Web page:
The death of the corner shop?

Laura Hadland

They used to be a feature on almost every residential corner—but corner shop numbers are in decline. Can the tradition be saved?

With more than 46,000 convenience stores in the UK, we could be forgiven for thinking there truly is one on every corner. However, the number of independent, unaffiliated stores has been steadily on the decline in recent years.

The growth of the corner shop was stunted by the relentless march of the Big Four supermarkets' "express" formats which swooped onto the scene from 2002 when Tesco bought the T&S group of convenience stores. Even more significantly, corner shops are starting to change hands and uses as their original owners retire.

a green corner shop in Hoxton with fruit and veg outside

Leicester is a richly diverse city, one of the first ethnic majority cities in the UK. One of the many communities that make their home there are families exiled by Idi Amin. He expelled Uganda's Asian population in 1972. It was a bewildering and tumultuous time.

Around 30,000 of these migrants found their way to the UK and one in three of those settled in Leicester. This was despite the council investing in newspaper adverts telling potential migrants to stay away. Suddenly people who didn't know the name of a single place in England had somewhere to head for. A spectacular misfire for the council.

"24 per cent of small shop owners work more than 70 hours per week"

Most of the Ugandan Asian settlers were professional people. They were forced to leave behind comfortable homes and successful businesses. When they came to Leicester they quickly began establishing new enterprises in a range of industries. Some families took up failing and empty corner shop units. They were inexpensive businesses to start from scratch.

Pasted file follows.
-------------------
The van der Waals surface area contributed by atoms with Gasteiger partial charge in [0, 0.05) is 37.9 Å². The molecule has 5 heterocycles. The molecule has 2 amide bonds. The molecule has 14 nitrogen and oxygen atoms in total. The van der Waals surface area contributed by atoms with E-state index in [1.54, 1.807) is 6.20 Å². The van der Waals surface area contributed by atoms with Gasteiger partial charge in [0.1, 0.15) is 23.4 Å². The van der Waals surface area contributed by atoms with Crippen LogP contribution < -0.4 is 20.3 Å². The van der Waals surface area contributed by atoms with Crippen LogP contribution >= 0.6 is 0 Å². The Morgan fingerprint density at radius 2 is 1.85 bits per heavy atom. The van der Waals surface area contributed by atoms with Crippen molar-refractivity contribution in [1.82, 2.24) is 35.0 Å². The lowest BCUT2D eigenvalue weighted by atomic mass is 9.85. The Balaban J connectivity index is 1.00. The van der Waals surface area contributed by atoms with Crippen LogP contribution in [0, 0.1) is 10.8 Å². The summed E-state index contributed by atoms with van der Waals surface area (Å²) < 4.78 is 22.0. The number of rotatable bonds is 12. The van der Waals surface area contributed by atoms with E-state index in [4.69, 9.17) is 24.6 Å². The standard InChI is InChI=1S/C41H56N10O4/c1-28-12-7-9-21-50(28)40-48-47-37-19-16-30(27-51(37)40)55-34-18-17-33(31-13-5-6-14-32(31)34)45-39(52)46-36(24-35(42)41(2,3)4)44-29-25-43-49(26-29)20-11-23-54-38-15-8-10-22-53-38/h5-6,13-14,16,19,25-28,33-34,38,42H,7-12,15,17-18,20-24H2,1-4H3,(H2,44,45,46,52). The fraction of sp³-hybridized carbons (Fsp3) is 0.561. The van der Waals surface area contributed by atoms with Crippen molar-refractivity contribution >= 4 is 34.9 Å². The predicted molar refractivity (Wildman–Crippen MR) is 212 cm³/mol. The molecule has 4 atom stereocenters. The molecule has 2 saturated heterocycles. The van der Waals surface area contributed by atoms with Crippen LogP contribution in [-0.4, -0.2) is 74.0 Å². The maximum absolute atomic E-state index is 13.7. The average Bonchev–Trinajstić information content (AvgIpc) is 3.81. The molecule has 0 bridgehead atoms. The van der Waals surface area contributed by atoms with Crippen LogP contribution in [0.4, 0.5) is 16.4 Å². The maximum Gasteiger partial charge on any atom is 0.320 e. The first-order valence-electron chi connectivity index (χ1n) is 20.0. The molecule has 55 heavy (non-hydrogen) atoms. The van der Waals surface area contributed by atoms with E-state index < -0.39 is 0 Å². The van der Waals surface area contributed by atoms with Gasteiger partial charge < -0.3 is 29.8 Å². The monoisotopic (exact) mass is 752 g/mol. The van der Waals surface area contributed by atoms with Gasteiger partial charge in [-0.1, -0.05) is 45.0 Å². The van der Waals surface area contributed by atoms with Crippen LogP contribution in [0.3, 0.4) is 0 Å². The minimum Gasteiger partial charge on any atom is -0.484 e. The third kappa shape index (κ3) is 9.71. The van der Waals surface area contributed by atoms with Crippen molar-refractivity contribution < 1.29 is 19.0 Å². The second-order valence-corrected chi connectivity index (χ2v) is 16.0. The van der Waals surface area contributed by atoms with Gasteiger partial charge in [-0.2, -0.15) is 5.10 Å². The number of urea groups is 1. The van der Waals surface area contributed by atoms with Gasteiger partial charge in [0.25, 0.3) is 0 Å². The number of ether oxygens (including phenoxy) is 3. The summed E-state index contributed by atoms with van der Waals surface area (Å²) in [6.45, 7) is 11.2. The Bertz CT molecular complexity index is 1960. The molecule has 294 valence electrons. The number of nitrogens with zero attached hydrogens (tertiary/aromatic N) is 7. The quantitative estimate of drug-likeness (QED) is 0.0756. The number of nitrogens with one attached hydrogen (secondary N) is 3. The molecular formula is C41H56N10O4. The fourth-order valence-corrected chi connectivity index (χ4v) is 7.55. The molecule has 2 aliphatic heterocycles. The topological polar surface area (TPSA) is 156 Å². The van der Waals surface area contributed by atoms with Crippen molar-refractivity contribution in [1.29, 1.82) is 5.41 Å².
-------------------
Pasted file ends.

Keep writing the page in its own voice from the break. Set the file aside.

There was no quick win—this was certainly not an easy life. Competitive advantage was clawed back from their British-run counterparts by opening for longer, or on days that were traditionally British holidays. This meant interminably long hours spent standing behind the counter. From the 5.30 am newspaper delivery to switching the lights out past 11 pm. Even today, 24 per cent of small shop owners work more than 70 hours per week according to the Association of Convenience Stores.


A new generation

Pratik and Bee Master outside their shop

Fast forward a generation and the well-educated and cosmopolitan children of these migrants are now selling the business their parents worked so hard to establish. They have no desire to work the same long hours as their parents. The profit margins are low in a sector squeezed by supermarket discounters and high customer expectations.

Running a corner shop is hard and thankless work. Many people who grew up around them aspire to leave as soon as possible, seeking careers in more lucrative sectors.

Pratik and Bee Master (photographed above) of Wigston Fields News & Deli—tucked away in a sleepy Leicester suburb—are bucking this trend. They are third generation shopkeepers who inherited the business from Pratik's father, who took semi-retirement in 2019. Behind the unassuming red brick walls, they have breathed new life into the business, bringing a dynamic twist to the corner shop model.